Suburbanites get the $1.25 subsidy, the cash-reliant rider without the means to secure a Connect card suffers a surcharge! And $1.00 transfers are gone for cash customers as well; they must pay $2.50 to change buses.

So why has the frequently cash-strapped PAT management decided to give up an estimated $4.4 million in annual fare revenue in order to sweeten its already generous subsidy of the urban gentry and the suburbanites?

The answer lies in a report commissioned and issued in May of 2014 by the Urban Land Institute. PAT CEO McLean praised the $125,000 study (not surprisingly, since she used to work for the ULI) which outlined a series of reforms to “improve” the area’s transit.

Now the ULI previously inspired Mayor Murphy’s $4 billion failed effort to revitalize downtown as a retail business magnet (a program that threatens to arise again!). As a result, he was rewarded with the appointment of senior resident fellow for the ULI. The Institute is noted for channeling public funds into private projects, a challenge that Murphy enthusiastically embraced.

Therefore, it is no surprise that the ULI study endorsed the latest PAT boondoggle, the BRT. It also urged PAT to “focus more on transit-oriented real estate development” and to contract out service during peak times or nights (incipient privatization). Also in the game plan was the predictable acknowledgement of the “New Pittsburgh” fetish: “appeal to millennials” and make bus stops readily available to bike riders.

And, of course, it recommended that PAT simplify bus zone fares.

But understanding that this would come at a cost, the study also recommended that PAT charge a fee for park-n-ride, a change that would generate an estimated $3 million or more annually and radically reduce the revenue loss from the fare restructuring. PAT chose to ignore this recommendation.

While fare cuts to the far suburbs may benefit some low income riders, as local politicos like to repeat, there is every reason to believe that the PAT vision of enticing more affluent suburban riders is failing and will fail. For two decades, transit ridership nationally has grown twice as fast as the population. Allegheny County has not enjoyed that growth. While there are many reasons for this, the recent cut backs in service certainly play a big role in the latest ridership stagnation and loss. But lessons can be drawn from the restoration of many routes. PAT figures show that added trips and route restoration of 12 largely urban Zone 1 routes accounted for nearly all of the growth after funding was restored (Post-Gazette, March 14, 2015).  Does this not suggest that further improving services in the city and near suburbs might reap immediate and solid ridership rewards? And doesn’t this suggest that continuing to incentivize the more affluent suburban communities has impacted ridership very little?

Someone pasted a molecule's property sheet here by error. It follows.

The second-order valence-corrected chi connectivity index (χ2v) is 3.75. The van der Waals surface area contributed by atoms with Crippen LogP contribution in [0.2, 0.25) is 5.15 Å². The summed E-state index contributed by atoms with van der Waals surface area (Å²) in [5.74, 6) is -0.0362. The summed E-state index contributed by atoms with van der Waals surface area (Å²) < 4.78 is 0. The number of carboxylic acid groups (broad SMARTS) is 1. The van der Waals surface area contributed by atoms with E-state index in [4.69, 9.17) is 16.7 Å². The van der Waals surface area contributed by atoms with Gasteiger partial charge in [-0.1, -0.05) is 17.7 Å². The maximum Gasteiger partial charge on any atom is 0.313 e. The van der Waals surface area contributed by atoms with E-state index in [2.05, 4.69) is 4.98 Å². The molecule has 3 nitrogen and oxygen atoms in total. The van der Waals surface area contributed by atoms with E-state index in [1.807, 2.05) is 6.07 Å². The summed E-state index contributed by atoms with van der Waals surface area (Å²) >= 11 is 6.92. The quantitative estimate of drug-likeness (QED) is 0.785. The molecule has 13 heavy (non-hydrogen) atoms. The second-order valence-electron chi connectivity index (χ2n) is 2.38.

Sitting on a $11.3 million budget surplus, PAT might give some thought to dispensing with glitz and incentives for the affluent and focusing on plain vanilla services: more routes, more buses, and more bus drivers. And maybe a little something for the workers who sacrificed their wages and benefits to put the system back on a sound footing.

–Greg Godels


3 thoughts on “Fair Fares?

  1. Do you think there is any value in removing the perception that the bus is for poor people? We have to depend on the votes of suburbanites for PAT funding. If a lot of them think of this as a public subsidy to the urban poor, aren’t they less likely to support it?

    I’m not disagreeing with your premise — I’m very wary of everything going on in the region designed to appeal to relatively wealthy people — but I do think this is an important question for the sustainability of the transit system.


  2. Lowering the fares to the suburbs won’t change the perception that public transit service is another “welfare” program; people who are prone to think that way aren’t guided by logic. It would make sense if the rationale for lowering the fares was to reduce the number of cars coming to the city, but as the author points out saving $2.50 a day isn’t going to motivate anyone of means to make this change.


  3. I like the idea of means tested subsidy. It could work, but it will be a cold day in Hades before any leader in Pittsburgh puts it forward. Doesn’t fit the “New Pittsburgh” propaganda as Godels observes.